Effects of radiotherapy on fertility
Your cancer support specialist should discuss any potential effects on fertility with you before you begin your treatment. You might find it helpful to read our information about the possible side effects of pelvic radiotherapy in men and women.
Most radiotherapy treatment has no effect on your ability to have children unless the ovaries are included in the treatment area.
Many healthy babies have been born to women who have had radiotherapy. The risk of having a baby with health problems is not increased if you have had treatment in the past. Cancer specialists often recommend that women wait for about two years after having radiotherapy before trying to get pregnant. This is to give the body a chance to get over the effects of the cancer and its treatment.
If radiotherapy treatment is given for cancer of the cervix, womb, ovary, bladder, rectum or anus and the treatment area includes the ovaries, temporary or permanent infertility is likely. This can be very difficult to come to terms with.
In men, sperm production can be reduced if the testicles are in the area being treated, and this can lead to temporary or permanent infertility. Fortunately, it’s usually possible to avoid giving radiotherapy to the testicles when treating cancers that are common in younger men.
Radiotherapy for prostate, bladder, rectal or anal cancer is likely to cause permanently low sperm counts, which can reduce your fertility.
Information about fertility
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Before you consent to have radiotherapy, your clinical oncologist should discuss the risk of infertility with you. Understandably, this can be a difficult time, particularly if you were planning to have children and have been told the treatment may make you infertile. If you have a partner, they will be encouraged to join this meeting, giving both of you a chance to discuss any concerns you have.
Sperm banking and egg storage
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Sometimes it may be possible for men to store sperm before they have radiotherapy. The sperm are frozen and can be stored for several years until you and your partner are ready to have children. This is called sperm banking.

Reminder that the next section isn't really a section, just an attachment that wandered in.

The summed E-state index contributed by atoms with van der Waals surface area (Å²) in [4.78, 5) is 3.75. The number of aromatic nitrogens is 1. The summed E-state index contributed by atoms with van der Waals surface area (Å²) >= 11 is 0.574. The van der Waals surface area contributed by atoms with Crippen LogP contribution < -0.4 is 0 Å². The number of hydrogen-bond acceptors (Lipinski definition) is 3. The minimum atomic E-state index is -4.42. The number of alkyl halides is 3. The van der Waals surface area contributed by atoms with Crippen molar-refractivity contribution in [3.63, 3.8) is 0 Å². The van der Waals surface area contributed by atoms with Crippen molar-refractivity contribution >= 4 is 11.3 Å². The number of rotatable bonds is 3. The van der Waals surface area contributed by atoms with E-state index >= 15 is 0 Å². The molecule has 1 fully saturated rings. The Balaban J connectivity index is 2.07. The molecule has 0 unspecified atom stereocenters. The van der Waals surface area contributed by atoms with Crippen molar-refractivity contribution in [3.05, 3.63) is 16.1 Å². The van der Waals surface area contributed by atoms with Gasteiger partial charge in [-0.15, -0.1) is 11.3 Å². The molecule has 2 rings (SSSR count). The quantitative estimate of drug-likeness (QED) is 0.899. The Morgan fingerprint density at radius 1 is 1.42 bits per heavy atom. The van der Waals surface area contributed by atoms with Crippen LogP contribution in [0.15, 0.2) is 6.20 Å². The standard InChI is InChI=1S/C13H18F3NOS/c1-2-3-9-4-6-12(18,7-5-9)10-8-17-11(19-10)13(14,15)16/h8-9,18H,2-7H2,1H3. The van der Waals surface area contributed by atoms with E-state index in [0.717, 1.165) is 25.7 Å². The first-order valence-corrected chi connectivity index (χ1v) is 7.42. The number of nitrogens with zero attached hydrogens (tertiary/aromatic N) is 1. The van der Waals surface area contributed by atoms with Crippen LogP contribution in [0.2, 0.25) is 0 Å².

Before treatment starts, women may be able to store fertilised eggs (embryos) using sperm from a partner. It can take 4–6 weeks to collect the eggs so this won’t be possible if treatment needs to start straight away.
It’s now sometimes possible to store a woman’s unfertilised eggs. This is still experimental but techniques are improving. This service is available privately and on the NHS in some fertility units.
Feelings about sexuality and infertility
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It’s not easy to come to terms with the prospect of infertility, or with the other side effects of treatment. It will take a while for you to come to terms with your feelings and be able to talk about them. When you’re ready, it may help to talk openly to your partner, a relative or friend. This will make it easier for them to help and support you.
Some people prefer to talk to someone they don’t know. Support groups offer you the chance to talk to other people who have been through a similar experience. Our cancer support specialists can tell you about groups in your area.
Another possibility is to talk things over with a counsellor. Your hospital may offer a counselling service or our cancer support specialists can tell you how to contact a counsellor.